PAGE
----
But all that is history; gone are the nine synagogues the hundreds of yeshiva students, the rich and the poor, the chasid and the mitnagid of Vishkov. The town today near Bialystok is void of Jews – only the ghosts of the martyrs of the Shoah remain.


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The official beginning of World War II was September 1, 1939. On that day German soldiers invaded Gdansk after bombarding the city with a military warship. As part of the Polish Government’s official series of events marking seven decades since the start of World War II, Poland’s Jewish community and the Jerusalem-based “Shavei Israel” organization held a special ceremony yesterday in the Gdansk synagogue to commemorate the outbreak of the war, which paved the way for the Holocaust.

September 1, 1939 is the date on which Germany invaded Poland, starting WWII. While it should be said that the start of the war was not the start of the Shoah, which actually began with the rise of Nazism in 1933, it was a major milestone in the annals of the Holocaust. Within the first few days of the war, Germany had conquered and/or bombed much of Poland, including the capital, Warsaw.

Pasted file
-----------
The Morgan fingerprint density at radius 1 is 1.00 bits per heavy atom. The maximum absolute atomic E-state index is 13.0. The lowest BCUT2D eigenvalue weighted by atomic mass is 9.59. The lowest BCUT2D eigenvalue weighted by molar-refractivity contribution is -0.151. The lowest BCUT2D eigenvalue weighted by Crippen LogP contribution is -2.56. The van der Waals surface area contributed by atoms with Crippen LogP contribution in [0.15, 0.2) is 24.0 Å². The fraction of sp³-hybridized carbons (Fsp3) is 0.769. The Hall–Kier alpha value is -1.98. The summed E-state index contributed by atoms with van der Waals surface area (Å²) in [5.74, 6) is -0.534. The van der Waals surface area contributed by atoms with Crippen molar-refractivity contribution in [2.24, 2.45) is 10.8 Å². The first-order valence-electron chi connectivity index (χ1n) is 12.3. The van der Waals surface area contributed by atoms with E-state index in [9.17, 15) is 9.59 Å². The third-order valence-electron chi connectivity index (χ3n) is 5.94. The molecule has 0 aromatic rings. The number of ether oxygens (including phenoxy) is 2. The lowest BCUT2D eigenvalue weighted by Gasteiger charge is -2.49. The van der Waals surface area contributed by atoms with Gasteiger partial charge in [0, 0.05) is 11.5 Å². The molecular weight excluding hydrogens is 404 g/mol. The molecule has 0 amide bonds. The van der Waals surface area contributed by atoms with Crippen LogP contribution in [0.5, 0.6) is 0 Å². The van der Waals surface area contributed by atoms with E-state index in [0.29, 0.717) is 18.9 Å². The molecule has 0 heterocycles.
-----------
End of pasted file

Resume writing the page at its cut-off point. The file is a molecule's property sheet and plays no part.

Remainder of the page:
September 1, 1939 is the date on which Germany invaded Poland, starting WWII. While it should be said that the start of the war was not the start of the Shoah, which actually began with the rise of Nazism in 1933, it was a major milestone in the annals of the Holocaust. Within the first few days of the war, Germany had conquered and/or bombed much of Poland, including the capital, Warsaw.

In September 1939 the Germans started establishing ghettos in the occupied territory of Poland. Ghettos played an important role in the Jewish extermination policy. They were filled with Polish and Western European Jewish deportees. The ghettos differed in times of existence, size, internal organization, and living conditions. The Germans called them ” death boxes” (Todeskiste). The city of Lodz belonged to the Wartheland District and the Germans changed its name into Litzmannstadt.